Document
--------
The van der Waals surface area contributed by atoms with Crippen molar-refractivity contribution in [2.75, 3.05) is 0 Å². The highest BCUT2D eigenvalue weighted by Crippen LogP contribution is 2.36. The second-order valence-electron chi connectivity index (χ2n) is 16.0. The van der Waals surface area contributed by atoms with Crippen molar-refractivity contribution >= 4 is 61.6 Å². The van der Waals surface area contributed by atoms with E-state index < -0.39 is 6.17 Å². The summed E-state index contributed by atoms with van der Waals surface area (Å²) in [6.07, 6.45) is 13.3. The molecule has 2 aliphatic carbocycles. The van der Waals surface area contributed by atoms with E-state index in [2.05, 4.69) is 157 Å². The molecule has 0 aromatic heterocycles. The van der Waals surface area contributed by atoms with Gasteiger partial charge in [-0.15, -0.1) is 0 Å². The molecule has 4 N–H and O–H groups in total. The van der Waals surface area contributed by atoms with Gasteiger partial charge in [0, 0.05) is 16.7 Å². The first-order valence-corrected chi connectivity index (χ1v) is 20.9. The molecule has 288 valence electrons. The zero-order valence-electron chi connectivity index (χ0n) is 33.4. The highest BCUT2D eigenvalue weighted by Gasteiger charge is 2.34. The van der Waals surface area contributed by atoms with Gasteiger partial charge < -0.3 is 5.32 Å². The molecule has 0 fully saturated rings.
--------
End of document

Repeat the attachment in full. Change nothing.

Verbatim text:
The van der Waals surface area contributed by atoms with Crippen molar-refractivity contribution in [2.75, 3.05) is 0 Å². The highest BCUT2D eigenvalue weighted by Crippen LogP contribution is 2.36. The second-order valence-electron chi connectivity index (χ2n) is 16.0. The van der Waals surface area contributed by atoms with Crippen molar-refractivity contribution >= 4 is 61.6 Å². The van der Waals surface area contributed by atoms with E-state index < -0.39 is 6.17 Å². The summed E-state index contributed by atoms with van der Waals surface area (Å²) in [6.07, 6.45) is 13.3. The molecule has 2 aliphatic carbocycles. The van der Waals surface area contributed by atoms with E-state index in [2.05, 4.69) is 157 Å². The molecule has 0 aromatic heterocycles. The van der Waals surface area contributed by atoms with Gasteiger partial charge in [-0.15, -0.1) is 0 Å². The molecule has 4 N–H and O–H groups in total. The van der Waals surface area contributed by atoms with Gasteiger partial charge in [0, 0.05) is 16.7 Å². The first-order valence-corrected chi connectivity index (χ1v) is 20.9. The molecule has 288 valence electrons. The zero-order valence-electron chi connectivity index (χ0n) is 33.4. The highest BCUT2D eigenvalue weighted by Gasteiger charge is 2.34. The van der Waals surface area contributed by atoms with Gasteiger partial charge < -0.3 is 5.32 Å². The molecule has 0 fully saturated rings.